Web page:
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September 1, 2016

Flash flooding, long periods of sustained drought and even more extreme storm seasons. The impacts of climate change are already being felt here in the U.S. and around the world. We need to act fast by ending our use of fossil fuels and transition to renewable energy soon, if we’re going to meet the goal set by the Paris agreement of staying under 1.5 degrees of warming.

We risk doing harm to both people and our planet though, if we support any kind of so-called renewable fuel, without fully considering the impacts. The transition away from fossil fuels must be a transition towards truly clean, community controlled renewable energy. We cannot afford to place our bets on false solutions.

In recent weeks, two new publications have helped illustrated the risk of false solutions, specifically related to the Renewable Fuel Standard (known as the RFS). This policy was put in place with good intentions in 2005 and expanded in 2007, the idea being to support a policy that provided a liquid fuel alternative to fossil fuels – particularly gas – for transportation fuels in the U.S. However, despite good intentions this law has not been good for the environment or for people living in poverty around the world.

Next-generation fuel has yet to develop in significant quantities, and so more than 10 years after the law was initially passed, we remain dependent on food and land based biofuels – particularly corn ethanol. When you take into account the total emissions from producing, processing and burning these biofuels, they often fail to reduce emissions.

But it doesn’t stop there, because the RFS has helped drive the expansion of corn and soy mono-cropping in the United States. This conversion of natural grasslands to farm land has not only been bad for the planet, but undermines biodiversity of both plant and animal life. As for the impacts on people, food-based biofuels increase hunger and undermine land rights globally, as local farmers are pushed off their land to make way for biofuels plantations.

Food-based biofuels increase hunger and undermine land rights as local farmers are pushed off their land to make way for biofuels plantations.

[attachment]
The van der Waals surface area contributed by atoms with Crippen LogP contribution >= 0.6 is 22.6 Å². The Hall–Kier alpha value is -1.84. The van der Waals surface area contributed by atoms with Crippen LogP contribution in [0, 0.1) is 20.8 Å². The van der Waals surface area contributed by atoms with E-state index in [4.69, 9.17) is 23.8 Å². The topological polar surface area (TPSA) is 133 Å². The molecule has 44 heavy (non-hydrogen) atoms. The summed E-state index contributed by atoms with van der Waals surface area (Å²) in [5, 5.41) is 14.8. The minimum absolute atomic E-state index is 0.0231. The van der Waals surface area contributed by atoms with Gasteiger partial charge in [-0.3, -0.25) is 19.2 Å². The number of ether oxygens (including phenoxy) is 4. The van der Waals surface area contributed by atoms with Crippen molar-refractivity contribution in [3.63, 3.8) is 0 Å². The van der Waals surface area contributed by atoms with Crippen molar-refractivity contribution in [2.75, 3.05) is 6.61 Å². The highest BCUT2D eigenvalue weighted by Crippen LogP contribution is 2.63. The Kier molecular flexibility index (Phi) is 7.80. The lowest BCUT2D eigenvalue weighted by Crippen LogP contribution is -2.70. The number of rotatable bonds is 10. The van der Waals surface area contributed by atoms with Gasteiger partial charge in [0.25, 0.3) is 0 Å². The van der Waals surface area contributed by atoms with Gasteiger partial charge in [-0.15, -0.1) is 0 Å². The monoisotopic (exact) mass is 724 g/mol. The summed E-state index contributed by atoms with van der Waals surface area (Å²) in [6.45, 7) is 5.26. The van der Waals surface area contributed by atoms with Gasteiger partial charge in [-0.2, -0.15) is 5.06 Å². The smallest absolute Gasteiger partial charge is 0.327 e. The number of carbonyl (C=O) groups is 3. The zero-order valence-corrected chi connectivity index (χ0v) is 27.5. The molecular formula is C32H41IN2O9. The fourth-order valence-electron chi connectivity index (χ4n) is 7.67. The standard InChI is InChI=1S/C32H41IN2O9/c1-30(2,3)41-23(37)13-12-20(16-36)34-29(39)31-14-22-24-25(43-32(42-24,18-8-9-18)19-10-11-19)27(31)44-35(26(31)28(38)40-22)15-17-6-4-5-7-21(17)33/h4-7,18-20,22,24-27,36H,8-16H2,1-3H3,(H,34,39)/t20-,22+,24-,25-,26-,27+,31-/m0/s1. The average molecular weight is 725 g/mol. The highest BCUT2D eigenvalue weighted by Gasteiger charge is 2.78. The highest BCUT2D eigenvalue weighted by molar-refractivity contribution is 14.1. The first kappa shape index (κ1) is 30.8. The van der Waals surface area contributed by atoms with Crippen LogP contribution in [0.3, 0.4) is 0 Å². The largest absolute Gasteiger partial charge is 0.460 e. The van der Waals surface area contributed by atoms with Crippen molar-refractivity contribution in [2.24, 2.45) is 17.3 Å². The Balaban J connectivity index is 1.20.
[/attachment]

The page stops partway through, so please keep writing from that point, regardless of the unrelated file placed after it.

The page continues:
Under the RFS, the EPA is supposed to monitor the policy’s impact on the environment and produce regular reports. However, the Inspector General of the Environmental Protection Agency recent audit on RFS implementation found the EPA had not fulfilled its legally mandated environmental oversight of the program.

In particular, the EPA has not produced the reports it’s required to deliver on the impact the RFS is having on conservation (required every three years) and air quality (two reports no later than December of 2010). Considering evidence that food and land based biofuels hurt both, this is especially concerning.

Added to this, last Thursday, yet another study was published that found that corn ethanol is not good for the climate.

Many biofuel emissions models assume that growing and harvesting biofuels and burning them is carbon neutral. The idea is basically that the plants grown for biofuels absorb as much carbon as they emit when burned for energy. So any emissions from biofuels are from the processing of the feedstock into the fuel.

But this new research found that only 37% of carbon emitted through burning biofuels was absorbed by biofuel growth between 2005 and 2013. These findings suggest that the tools that environmental regulators are using to determine how environmentally-friendly biofuels like corn ethanol are, are fundamentally flawed, and ignore a significant amount of emissions.

Only 37% of carbon emitted through burning biofuels was absorbed by biofuel growth between 2005 and 2013.

If we’re going to effectively and justly address climate change, good intentions and so-called green-solutions are not enough. Food-based biofuels will not help the planet, they’ll only make things worse.

Food-based biofuels such as corn ethanol undermine food security, make air and water quality worse, and drive deforestation. In fact, corn ethanol might be worse for the planet than gasoline. This only continues the cycle that we have found ourselves in now, where energy consumption wreaks environmental and social havoc, warms the planet, but still leaves billions of people without their basic energy needs met.

The transition to renewable energy must produce truly clean, renewable energy, controlled by local communities. Renewable alone isn’t enough.